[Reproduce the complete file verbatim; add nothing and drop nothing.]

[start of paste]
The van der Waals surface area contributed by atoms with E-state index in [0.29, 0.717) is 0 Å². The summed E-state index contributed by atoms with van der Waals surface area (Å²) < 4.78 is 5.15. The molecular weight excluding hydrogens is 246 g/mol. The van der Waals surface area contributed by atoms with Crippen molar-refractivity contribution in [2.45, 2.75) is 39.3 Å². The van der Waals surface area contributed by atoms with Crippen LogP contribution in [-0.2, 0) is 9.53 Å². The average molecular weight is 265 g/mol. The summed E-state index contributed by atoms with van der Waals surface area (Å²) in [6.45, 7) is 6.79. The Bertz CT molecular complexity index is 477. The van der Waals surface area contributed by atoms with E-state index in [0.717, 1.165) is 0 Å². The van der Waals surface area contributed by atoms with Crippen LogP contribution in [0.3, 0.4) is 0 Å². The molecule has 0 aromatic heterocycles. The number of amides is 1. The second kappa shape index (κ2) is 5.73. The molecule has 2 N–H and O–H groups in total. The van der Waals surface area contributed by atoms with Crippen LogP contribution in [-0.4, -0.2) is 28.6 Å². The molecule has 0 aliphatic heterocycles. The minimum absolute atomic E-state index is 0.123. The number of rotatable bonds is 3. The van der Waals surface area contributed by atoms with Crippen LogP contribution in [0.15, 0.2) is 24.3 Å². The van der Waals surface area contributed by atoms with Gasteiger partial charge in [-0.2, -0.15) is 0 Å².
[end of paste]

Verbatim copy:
The van der Waals surface area contributed by atoms with E-state index in [0.29, 0.717) is 0 Å². The summed E-state index contributed by atoms with van der Waals surface area (Å²) < 4.78 is 5.15. The molecular weight excluding hydrogens is 246 g/mol. The van der Waals surface area contributed by atoms with Crippen molar-refractivity contribution in [2.45, 2.75) is 39.3 Å². The van der Waals surface area contributed by atoms with Crippen LogP contribution in [-0.2, 0) is 9.53 Å². The average molecular weight is 265 g/mol. The summed E-state index contributed by atoms with van der Waals surface area (Å²) in [6.45, 7) is 6.79. The Bertz CT molecular complexity index is 477. The van der Waals surface area contributed by atoms with E-state index in [0.717, 1.165) is 0 Å². The van der Waals surface area contributed by atoms with Crippen LogP contribution in [0.3, 0.4) is 0 Å². The molecule has 0 aromatic heterocycles. The number of amides is 1. The second kappa shape index (κ2) is 5.73. The molecule has 2 N–H and O–H groups in total. The van der Waals surface area contributed by atoms with Crippen LogP contribution in [-0.4, -0.2) is 28.6 Å². The molecule has 0 aliphatic heterocycles. The minimum absolute atomic E-state index is 0.123. The number of rotatable bonds is 3. The van der Waals surface area contributed by atoms with Crippen LogP contribution in [0.15, 0.2) is 24.3 Å². The van der Waals surface area contributed by atoms with Gasteiger partial charge in [-0.2, -0.15) is 0 Å².